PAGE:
All in all -
Disruptive pupils = NO learning possible
Controlled behaviour = Pupils able to learn (if they choose to)

Phew
nic x



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  #4  
Old 14th April 2009, 06:58 PM
Rebel Soul Rebel Soul is offline
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Quote:
Originally Posted by Nicola R
Interesting post Imani.................there's a few angles to look at this - I can understand why they consider employing these type of people......but then again I don't agree with the 2nd rate teaching that will take place (if at all)

When a supply teacher covers the usual teacher the pupils are definately more disuptive and bad behaviour is the usual element of the lesson preventing many from learning.....pupils push the boundaries...... from classroom experience I can say that the firmer contol the cover teacher has over bad behaviour the better the lesson & learning can actually take place....from your news quote it does come across as more like bully tack ticks than actual good ordered disciplin..

I've witnessed many a high school hell lesson where the 'QUALIFIED' cover teacher cannot keep class order, hence no learning takes place at all...........what a crying shame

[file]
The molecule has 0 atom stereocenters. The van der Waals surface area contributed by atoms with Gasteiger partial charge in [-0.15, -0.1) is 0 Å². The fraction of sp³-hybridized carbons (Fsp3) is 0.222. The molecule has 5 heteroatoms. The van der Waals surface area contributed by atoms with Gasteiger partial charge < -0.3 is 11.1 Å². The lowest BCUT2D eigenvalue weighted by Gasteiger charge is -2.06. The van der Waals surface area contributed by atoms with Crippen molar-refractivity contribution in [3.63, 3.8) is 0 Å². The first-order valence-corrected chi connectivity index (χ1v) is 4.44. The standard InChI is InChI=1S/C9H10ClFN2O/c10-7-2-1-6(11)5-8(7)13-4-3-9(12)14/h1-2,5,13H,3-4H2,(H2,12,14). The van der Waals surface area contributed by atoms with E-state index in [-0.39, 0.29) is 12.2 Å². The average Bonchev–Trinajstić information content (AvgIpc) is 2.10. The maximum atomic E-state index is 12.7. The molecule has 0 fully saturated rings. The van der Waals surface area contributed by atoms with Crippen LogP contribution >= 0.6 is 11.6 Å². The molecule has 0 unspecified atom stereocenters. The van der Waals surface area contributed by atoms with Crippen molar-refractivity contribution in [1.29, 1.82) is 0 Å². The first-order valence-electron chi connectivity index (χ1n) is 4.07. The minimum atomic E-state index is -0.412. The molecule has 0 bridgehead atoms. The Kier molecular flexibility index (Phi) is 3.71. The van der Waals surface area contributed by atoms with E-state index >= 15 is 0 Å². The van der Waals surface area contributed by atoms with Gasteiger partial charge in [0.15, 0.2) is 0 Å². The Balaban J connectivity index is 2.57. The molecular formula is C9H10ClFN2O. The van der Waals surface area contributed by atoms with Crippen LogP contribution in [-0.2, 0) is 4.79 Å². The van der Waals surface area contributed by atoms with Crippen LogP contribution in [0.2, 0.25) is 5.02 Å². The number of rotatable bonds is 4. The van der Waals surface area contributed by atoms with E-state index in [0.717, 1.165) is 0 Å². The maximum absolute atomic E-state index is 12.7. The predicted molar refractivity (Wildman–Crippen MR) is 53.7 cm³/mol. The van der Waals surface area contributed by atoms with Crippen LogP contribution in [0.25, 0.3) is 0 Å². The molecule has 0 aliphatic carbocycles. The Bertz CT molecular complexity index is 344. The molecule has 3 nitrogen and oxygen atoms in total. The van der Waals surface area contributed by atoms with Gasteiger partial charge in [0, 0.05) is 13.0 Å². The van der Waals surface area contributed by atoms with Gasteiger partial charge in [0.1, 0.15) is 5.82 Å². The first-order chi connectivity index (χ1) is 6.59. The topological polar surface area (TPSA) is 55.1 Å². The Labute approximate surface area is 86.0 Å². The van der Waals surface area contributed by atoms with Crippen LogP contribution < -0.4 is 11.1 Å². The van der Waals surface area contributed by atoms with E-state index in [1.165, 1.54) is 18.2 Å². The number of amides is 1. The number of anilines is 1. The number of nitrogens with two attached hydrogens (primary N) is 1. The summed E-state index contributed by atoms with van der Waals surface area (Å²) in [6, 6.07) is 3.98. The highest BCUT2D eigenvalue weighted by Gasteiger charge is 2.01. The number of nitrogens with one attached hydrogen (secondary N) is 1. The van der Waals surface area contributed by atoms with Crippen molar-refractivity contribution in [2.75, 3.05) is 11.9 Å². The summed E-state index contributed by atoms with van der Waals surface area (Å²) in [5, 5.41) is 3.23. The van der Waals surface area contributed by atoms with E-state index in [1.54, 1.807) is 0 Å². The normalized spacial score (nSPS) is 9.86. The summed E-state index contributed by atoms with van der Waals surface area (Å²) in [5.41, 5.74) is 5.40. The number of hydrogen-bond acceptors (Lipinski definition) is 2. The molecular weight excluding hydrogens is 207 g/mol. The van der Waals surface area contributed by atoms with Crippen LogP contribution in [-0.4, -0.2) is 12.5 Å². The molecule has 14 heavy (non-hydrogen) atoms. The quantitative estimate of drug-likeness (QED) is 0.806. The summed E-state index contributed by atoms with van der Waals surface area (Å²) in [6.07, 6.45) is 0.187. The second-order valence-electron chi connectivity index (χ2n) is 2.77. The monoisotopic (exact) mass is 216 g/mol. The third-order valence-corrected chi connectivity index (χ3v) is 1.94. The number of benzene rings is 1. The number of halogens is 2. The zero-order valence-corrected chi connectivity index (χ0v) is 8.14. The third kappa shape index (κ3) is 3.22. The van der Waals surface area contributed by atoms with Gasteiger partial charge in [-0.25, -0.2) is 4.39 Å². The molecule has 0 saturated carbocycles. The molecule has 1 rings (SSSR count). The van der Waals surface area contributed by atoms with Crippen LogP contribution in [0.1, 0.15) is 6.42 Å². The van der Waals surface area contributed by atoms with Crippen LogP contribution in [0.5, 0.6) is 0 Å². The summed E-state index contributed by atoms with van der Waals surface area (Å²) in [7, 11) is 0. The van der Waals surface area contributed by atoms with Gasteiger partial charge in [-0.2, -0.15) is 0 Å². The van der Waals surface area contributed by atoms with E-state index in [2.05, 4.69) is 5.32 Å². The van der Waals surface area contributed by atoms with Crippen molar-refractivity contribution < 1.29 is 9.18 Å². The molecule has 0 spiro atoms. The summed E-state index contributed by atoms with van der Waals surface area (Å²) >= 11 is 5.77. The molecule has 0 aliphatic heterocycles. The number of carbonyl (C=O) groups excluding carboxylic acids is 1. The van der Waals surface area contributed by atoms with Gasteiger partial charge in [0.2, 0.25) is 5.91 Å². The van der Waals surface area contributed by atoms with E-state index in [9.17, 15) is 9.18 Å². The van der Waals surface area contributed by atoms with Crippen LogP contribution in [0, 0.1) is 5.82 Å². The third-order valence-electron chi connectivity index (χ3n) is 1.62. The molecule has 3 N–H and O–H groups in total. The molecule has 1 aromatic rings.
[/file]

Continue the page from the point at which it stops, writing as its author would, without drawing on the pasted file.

It is also common practice for qualified cover teachers on 200 per day literally not to teach the lesson but to just hand out the work left & baby sit for 50 mins.....

Another angle is..........it is usually better teaching when pupils are familiar with the adult left with the class...& resident teachers of the school are obligated to cover so many of their free lessons if required.......however, it's usually the case of them handing out work & keeping the distruption under contol..........non subject specified teaching

I can understand schools trying to make a saving & employing permanent cover supervisors...........they will be familiar with students and will get more respect............but on the other hand.....why should they earn second rate pay for doing the same job ....

All in all -
Disruptive pupils = NO learning possible
Controlled behaviour = Pupils able to learn (if they choose to)

Phew
nic x



Hi Nic....thanks for that.

I did some supply work in 2001 (for my sins)...usually the kind of schools where some classes had already had 5 or 6 teachers over a couple of semesters. In many cases, teachers would be off long-term sick because of the pressures of the job. Sadly, that is a common story.